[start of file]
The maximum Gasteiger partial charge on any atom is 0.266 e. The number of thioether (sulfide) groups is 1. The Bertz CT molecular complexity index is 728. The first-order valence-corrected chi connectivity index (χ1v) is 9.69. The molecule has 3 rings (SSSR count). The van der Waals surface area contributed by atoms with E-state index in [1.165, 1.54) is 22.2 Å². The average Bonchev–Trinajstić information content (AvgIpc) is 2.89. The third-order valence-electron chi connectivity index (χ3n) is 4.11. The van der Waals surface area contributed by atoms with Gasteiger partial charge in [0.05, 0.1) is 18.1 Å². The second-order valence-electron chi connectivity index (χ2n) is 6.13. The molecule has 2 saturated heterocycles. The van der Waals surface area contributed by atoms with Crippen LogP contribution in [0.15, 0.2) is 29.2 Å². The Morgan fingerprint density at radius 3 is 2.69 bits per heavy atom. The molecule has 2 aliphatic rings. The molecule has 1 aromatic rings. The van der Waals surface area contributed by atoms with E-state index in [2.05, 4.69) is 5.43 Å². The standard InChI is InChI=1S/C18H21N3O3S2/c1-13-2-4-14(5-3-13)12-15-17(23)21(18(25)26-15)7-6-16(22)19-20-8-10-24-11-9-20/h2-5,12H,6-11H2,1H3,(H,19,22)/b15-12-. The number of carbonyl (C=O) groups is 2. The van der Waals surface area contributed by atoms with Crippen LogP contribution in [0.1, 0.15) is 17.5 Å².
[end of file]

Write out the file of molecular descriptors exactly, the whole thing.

The maximum Gasteiger partial charge on any atom is 0.266 e. The number of thioether (sulfide) groups is 1. The Bertz CT molecular complexity index is 728. The first-order valence-corrected chi connectivity index (χ1v) is 9.69. The molecule has 3 rings (SSSR count). The van der Waals surface area contributed by atoms with E-state index in [1.165, 1.54) is 22.2 Å². The average Bonchev–Trinajstić information content (AvgIpc) is 2.89. The third-order valence-electron chi connectivity index (χ3n) is 4.11. The van der Waals surface area contributed by atoms with Gasteiger partial charge in [0.05, 0.1) is 18.1 Å². The second-order valence-electron chi connectivity index (χ2n) is 6.13. The molecule has 2 saturated heterocycles. The van der Waals surface area contributed by atoms with Crippen LogP contribution in [0.15, 0.2) is 29.2 Å². The Morgan fingerprint density at radius 3 is 2.69 bits per heavy atom. The molecule has 2 aliphatic rings. The molecule has 1 aromatic rings. The van der Waals surface area contributed by atoms with E-state index in [2.05, 4.69) is 5.43 Å². The standard InChI is InChI=1S/C18H21N3O3S2/c1-13-2-4-14(5-3-13)12-15-17(23)21(18(25)26-15)7-6-16(22)19-20-8-10-24-11-9-20/h2-5,12H,6-11H2,1H3,(H,19,22)/b15-12-. The number of carbonyl (C=O) groups is 2. The van der Waals surface area contributed by atoms with Crippen LogP contribution in [0.1, 0.15) is 17.5 Å².